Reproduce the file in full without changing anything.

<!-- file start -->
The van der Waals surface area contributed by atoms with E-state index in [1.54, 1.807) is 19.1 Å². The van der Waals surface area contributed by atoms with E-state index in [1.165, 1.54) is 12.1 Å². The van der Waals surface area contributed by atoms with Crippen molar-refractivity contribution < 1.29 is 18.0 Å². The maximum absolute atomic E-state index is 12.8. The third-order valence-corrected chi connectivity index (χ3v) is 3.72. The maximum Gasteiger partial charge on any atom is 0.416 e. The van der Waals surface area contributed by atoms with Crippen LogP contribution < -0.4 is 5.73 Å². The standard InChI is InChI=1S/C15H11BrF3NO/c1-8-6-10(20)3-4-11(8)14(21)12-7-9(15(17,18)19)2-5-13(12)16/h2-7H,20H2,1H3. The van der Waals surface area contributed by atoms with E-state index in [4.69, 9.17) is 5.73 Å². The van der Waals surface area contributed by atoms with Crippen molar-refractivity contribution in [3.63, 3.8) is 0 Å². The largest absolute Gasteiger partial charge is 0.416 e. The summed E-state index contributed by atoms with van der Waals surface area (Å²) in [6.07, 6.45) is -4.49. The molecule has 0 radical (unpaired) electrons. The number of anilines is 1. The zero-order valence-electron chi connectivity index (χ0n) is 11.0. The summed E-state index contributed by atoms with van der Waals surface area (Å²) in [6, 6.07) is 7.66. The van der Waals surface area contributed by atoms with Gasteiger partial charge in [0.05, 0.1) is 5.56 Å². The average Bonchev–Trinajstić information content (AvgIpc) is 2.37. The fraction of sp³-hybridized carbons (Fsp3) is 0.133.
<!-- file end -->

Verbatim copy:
The van der Waals surface area contributed by atoms with E-state index in [1.54, 1.807) is 19.1 Å². The van der Waals surface area contributed by atoms with E-state index in [1.165, 1.54) is 12.1 Å². The van der Waals surface area contributed by atoms with Crippen molar-refractivity contribution < 1.29 is 18.0 Å². The maximum absolute atomic E-state index is 12.8. The third-order valence-corrected chi connectivity index (χ3v) is 3.72. The maximum Gasteiger partial charge on any atom is 0.416 e. The van der Waals surface area contributed by atoms with Crippen LogP contribution < -0.4 is 5.73 Å². The standard InChI is InChI=1S/C15H11BrF3NO/c1-8-6-10(20)3-4-11(8)14(21)12-7-9(15(17,18)19)2-5-13(12)16/h2-7H,20H2,1H3. The van der Waals surface area contributed by atoms with E-state index in [4.69, 9.17) is 5.73 Å². The van der Waals surface area contributed by atoms with Crippen molar-refractivity contribution in [3.63, 3.8) is 0 Å². The largest absolute Gasteiger partial charge is 0.416 e. The summed E-state index contributed by atoms with van der Waals surface area (Å²) in [6.07, 6.45) is -4.49. The molecule has 0 radical (unpaired) electrons. The number of anilines is 1. The zero-order valence-electron chi connectivity index (χ0n) is 11.0. The summed E-state index contributed by atoms with van der Waals surface area (Å²) in [6, 6.07) is 7.66. The van der Waals surface area contributed by atoms with Gasteiger partial charge in [0.05, 0.1) is 5.56 Å². The average Bonchev–Trinajstić information content (AvgIpc) is 2.37. The fraction of sp³-hybridized carbons (Fsp3) is 0.133.